Man, it must be swell to be Activision. They’ve got a ton of studios underneath them, and Call of Duty is a license to print money. EASY PEASY! Except, the company believes that it has taken far more risks lately, than people know about.
Speaking to Edge, Activision CEO Eric Hirshberg Hirchberg said that the developer/publisher is “a very focused company” whose “strategy is to do a few things and do them exceptionally well”, but that doesn’t mean it’s it isn’t up to take a risk or two.
“I think that sometimes people misperceive that as somehow being risk-averse, and yet we’re taking some of the biggest risks in new genres and new business models and new IPs than anybody,” Hirschberg said.
So the fact that we only do it a handful of times doesn’t lessen the fact there’s a lot of risk and complexity baked into anything new you try.
Skylanders is a brand that didn’t exist eighteen months ago – people forget that already because it’s been so successful. It was not only a new IP, but a new genre of play that was totally unproven.
This risky attitude extends to Destiny, the upcoming game from Bungie that is pretty much biblical in scale at this point, a game that Hirshberg says Activision made a “big investment” in. Hirshberg also explained that Activision would be seeking to innovate on an alternative scale. “It’s great for the creativity of the medium. I think if you look at every other art form there’s room for blockbusters and there’s room for an independent scene in films and in music,” Hirshberg said.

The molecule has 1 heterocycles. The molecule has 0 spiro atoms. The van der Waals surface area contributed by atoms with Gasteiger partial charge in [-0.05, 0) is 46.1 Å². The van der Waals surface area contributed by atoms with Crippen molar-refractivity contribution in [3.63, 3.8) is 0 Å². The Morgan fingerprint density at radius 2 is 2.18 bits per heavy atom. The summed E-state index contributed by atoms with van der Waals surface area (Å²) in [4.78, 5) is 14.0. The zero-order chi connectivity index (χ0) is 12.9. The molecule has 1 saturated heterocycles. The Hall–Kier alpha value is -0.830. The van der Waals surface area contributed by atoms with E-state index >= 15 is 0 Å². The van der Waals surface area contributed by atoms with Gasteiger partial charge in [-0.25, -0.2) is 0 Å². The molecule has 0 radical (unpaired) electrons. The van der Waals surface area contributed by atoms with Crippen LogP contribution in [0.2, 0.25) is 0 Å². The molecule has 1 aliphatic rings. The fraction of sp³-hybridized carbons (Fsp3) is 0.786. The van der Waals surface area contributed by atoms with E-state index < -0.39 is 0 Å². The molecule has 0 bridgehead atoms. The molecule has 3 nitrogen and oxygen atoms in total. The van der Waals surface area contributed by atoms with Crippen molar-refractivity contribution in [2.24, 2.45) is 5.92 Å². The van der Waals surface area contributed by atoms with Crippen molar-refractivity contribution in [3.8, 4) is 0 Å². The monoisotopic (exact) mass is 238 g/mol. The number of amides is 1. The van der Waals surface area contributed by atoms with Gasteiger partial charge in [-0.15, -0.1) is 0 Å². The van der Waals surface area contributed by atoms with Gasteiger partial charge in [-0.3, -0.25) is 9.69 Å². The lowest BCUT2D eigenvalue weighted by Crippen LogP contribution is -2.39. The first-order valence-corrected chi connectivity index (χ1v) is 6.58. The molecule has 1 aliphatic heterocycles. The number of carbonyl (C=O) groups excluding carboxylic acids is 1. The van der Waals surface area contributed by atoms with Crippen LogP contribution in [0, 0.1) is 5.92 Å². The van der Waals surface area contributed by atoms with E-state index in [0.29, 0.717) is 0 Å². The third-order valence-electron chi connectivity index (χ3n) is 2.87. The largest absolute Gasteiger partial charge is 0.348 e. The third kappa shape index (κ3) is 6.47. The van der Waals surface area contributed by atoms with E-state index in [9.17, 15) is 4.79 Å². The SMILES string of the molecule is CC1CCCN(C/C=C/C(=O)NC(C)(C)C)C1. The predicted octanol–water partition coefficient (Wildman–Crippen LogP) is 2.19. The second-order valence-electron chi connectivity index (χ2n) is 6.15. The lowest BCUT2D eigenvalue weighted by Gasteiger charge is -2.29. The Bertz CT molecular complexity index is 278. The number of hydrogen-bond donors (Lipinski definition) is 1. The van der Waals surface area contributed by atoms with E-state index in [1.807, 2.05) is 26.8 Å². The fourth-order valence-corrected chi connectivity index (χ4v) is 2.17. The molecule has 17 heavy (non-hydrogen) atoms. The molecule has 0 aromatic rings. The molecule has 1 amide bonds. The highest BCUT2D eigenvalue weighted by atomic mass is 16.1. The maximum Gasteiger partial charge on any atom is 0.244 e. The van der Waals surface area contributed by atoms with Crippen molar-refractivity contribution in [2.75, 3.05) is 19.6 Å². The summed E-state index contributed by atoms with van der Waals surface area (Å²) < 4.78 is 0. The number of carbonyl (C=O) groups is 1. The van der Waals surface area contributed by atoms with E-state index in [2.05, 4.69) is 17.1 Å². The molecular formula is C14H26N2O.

The same has always been true in games but because the process of developing and publishing is so much more complex, generally it has been hard, but one of the things I really appreciate about both the first parties with this next generation is that they’re handing the tools over to independent developers, making it easier for them to publish and get their ideas out there.
Hirshberg makes some good points. This may get me scoffed to the max at, but Activision has taken some big risks. What most people see however, is when Activision makes these risks pay off in the long run, with numerous sequels and extensions of these young franchises.
And with the company poised to be independent soon, there’s a chance that it might be taking a bigger gamble when it comes to developing games.